At some point during a meeting, I like to sit back and watch the action. I pretend I'm a fly on the wall...not part of nor directly involved with what's happening...and just people watch for a few minutes. This is sometimes more difficult to do if I'm leading a meeting as it requires more intuitive and ongoing assessment of things; but as a participant, it's a good mental activity. My goal is really to become more self aware. What are unspoken messages I might be sending through my posture or where I focus my eyes?
I sometimes share my observations with people after the meeting. Not that long ago, I noticed that two of my colleagues (who happened to be sitting side by side) would sit back and cross their arms over their chests each time a particular group member spoke up. Did that person catch on, too---was she conscious of what the unconscious signals were saying to her? I told my two colleagues because I knew that they would laugh at themselves and wouldn't be offended...and also because I know that they don't mean to be ugly, even if they are frustrated with another team member.
Boss Lady 2.0 has a body language all her own, but I am constantly surprised that one of the specialists in our midst is so clueless about picking up on it. Each time this specialist speaks, Boss Lady checks her cell phone, rifles through papers, or gets up. It is very clear to me (and others) that Boss Lady doesn't particularly like or respect this person---but there is no one in the office who sings higher praises of the Boss Lady than this specialist. It is likely a kindness that she is so oblivious. The eye rolls, the shifting in the seat, the side conversations, and other signals Boss Lady 2.0 sends out to us tell such a story. It is part of what is so hard about working for her, but also explains why she so readily throws us under the bus if it will help her look good. She has made up her mind about things and is just waiting around for others to catch on...and heaven help you should you not agree/like the track she's on.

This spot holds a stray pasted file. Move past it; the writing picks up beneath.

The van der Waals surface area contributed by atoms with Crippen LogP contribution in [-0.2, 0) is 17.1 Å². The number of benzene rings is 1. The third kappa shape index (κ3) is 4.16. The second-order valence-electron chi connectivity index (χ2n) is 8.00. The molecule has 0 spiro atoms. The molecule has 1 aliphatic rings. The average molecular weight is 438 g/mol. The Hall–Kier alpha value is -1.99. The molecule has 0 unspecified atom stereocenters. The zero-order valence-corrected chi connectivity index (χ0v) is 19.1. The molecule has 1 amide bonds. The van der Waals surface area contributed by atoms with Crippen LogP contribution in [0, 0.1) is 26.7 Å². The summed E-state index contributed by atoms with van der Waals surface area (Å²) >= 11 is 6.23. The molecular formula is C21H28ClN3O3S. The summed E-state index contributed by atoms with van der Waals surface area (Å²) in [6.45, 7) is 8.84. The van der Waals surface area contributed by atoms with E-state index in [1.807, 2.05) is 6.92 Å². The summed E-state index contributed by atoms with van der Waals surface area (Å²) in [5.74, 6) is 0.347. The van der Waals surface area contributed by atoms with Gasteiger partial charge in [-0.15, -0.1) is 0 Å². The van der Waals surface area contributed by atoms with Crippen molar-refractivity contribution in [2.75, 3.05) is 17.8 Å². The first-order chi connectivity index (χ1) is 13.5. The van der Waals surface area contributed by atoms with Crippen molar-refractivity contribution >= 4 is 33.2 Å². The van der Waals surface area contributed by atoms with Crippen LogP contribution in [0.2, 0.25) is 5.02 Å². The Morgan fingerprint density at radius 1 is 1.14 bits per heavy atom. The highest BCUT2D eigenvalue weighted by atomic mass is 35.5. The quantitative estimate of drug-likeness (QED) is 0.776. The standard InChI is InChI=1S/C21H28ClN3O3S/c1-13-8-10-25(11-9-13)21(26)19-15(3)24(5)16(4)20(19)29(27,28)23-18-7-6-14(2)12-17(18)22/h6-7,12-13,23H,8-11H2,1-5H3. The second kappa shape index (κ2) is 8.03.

Body language isn't something that anyone can be cognizant of all of the time. I know that there are things I communicate without wanting to, but I am working on being more self-aware. These exercises at meetings help me reflect on my own posture, gestures, and connection with people. I want what I say to be congruent with the unspoken messages of my body talk.